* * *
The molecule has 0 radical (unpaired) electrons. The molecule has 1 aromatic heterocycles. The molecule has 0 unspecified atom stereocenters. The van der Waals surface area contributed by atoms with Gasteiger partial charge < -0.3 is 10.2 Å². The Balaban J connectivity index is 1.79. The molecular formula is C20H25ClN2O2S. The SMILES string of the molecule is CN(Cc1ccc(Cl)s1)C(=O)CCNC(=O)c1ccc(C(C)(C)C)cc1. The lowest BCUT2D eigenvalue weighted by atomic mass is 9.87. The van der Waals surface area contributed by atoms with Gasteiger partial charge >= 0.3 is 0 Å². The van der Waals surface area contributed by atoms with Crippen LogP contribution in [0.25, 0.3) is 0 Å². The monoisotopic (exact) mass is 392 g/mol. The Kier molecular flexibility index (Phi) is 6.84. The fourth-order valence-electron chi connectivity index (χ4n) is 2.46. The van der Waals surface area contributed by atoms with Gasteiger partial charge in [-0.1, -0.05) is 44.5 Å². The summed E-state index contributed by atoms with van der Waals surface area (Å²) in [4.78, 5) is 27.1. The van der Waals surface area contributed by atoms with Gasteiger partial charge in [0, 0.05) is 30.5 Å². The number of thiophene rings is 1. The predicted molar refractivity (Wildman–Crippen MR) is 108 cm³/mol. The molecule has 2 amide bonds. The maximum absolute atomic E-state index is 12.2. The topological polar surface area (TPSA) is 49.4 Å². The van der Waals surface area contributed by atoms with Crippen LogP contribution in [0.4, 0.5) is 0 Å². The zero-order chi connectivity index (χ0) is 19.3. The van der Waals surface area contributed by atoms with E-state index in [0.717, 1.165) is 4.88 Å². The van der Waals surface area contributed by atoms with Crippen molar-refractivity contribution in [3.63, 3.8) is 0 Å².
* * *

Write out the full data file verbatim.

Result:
The molecule has 0 radical (unpaired) electrons. The molecule has 1 aromatic heterocycles. The molecule has 0 unspecified atom stereocenters. The van der Waals surface area contributed by atoms with Gasteiger partial charge < -0.3 is 10.2 Å². The Balaban J connectivity index is 1.79. The molecular formula is C20H25ClN2O2S. The SMILES string of the molecule is CN(Cc1ccc(Cl)s1)C(=O)CCNC(=O)c1ccc(C(C)(C)C)cc1. The lowest BCUT2D eigenvalue weighted by atomic mass is 9.87. The van der Waals surface area contributed by atoms with Gasteiger partial charge >= 0.3 is 0 Å². The van der Waals surface area contributed by atoms with Crippen LogP contribution in [0.25, 0.3) is 0 Å². The monoisotopic (exact) mass is 392 g/mol. The Kier molecular flexibility index (Phi) is 6.84. The fourth-order valence-electron chi connectivity index (χ4n) is 2.46. The van der Waals surface area contributed by atoms with Gasteiger partial charge in [-0.1, -0.05) is 44.5 Å². The summed E-state index contributed by atoms with van der Waals surface area (Å²) in [4.78, 5) is 27.1. The van der Waals surface area contributed by atoms with Gasteiger partial charge in [0, 0.05) is 30.5 Å². The number of thiophene rings is 1. The predicted molar refractivity (Wildman–Crippen MR) is 108 cm³/mol. The molecule has 2 amide bonds. The maximum absolute atomic E-state index is 12.2. The topological polar surface area (TPSA) is 49.4 Å². The van der Waals surface area contributed by atoms with Crippen LogP contribution in [0.4, 0.5) is 0 Å². The zero-order chi connectivity index (χ0) is 19.3. The van der Waals surface area contributed by atoms with E-state index in [0.717, 1.165) is 4.88 Å². The van der Waals surface area contributed by atoms with Crippen molar-refractivity contribution in [3.63, 3.8) is 0 Å².